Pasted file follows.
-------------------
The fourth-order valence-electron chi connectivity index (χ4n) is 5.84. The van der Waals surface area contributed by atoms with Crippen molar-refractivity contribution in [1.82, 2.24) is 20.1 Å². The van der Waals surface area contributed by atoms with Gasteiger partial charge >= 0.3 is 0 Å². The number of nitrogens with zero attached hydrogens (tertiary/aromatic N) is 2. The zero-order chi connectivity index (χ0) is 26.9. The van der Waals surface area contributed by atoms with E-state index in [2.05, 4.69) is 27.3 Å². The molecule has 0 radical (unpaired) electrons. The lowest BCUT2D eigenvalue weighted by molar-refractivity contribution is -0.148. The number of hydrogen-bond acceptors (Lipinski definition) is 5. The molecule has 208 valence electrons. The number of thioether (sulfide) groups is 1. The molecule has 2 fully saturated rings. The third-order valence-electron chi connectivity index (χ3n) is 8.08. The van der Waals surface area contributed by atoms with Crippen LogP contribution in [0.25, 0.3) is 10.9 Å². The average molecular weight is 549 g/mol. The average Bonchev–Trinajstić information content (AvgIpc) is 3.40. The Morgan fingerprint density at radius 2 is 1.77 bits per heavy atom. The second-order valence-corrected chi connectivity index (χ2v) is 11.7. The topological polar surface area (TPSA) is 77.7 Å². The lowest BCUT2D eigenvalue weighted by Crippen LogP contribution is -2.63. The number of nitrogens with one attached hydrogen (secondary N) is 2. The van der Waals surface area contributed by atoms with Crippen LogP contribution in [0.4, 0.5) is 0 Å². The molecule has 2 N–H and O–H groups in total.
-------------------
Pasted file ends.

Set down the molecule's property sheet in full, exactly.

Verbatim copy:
The fourth-order valence-electron chi connectivity index (χ4n) is 5.84. The van der Waals surface area contributed by atoms with Crippen molar-refractivity contribution in [1.82, 2.24) is 20.1 Å². The van der Waals surface area contributed by atoms with Gasteiger partial charge >= 0.3 is 0 Å². The number of nitrogens with zero attached hydrogens (tertiary/aromatic N) is 2. The zero-order chi connectivity index (χ0) is 26.9. The van der Waals surface area contributed by atoms with E-state index in [2.05, 4.69) is 27.3 Å². The molecule has 0 radical (unpaired) electrons. The lowest BCUT2D eigenvalue weighted by molar-refractivity contribution is -0.148. The number of hydrogen-bond acceptors (Lipinski definition) is 5. The molecule has 208 valence electrons. The number of thioether (sulfide) groups is 1. The molecule has 2 fully saturated rings. The third-order valence-electron chi connectivity index (χ3n) is 8.08. The van der Waals surface area contributed by atoms with Crippen LogP contribution in [0.25, 0.3) is 10.9 Å². The average molecular weight is 549 g/mol. The average Bonchev–Trinajstić information content (AvgIpc) is 3.40. The Morgan fingerprint density at radius 2 is 1.77 bits per heavy atom. The second-order valence-corrected chi connectivity index (χ2v) is 11.7. The topological polar surface area (TPSA) is 77.7 Å². The lowest BCUT2D eigenvalue weighted by Crippen LogP contribution is -2.63. The number of nitrogens with one attached hydrogen (secondary N) is 2. The van der Waals surface area contributed by atoms with Crippen LogP contribution in [0.4, 0.5) is 0 Å². The molecule has 2 N–H and O–H groups in total.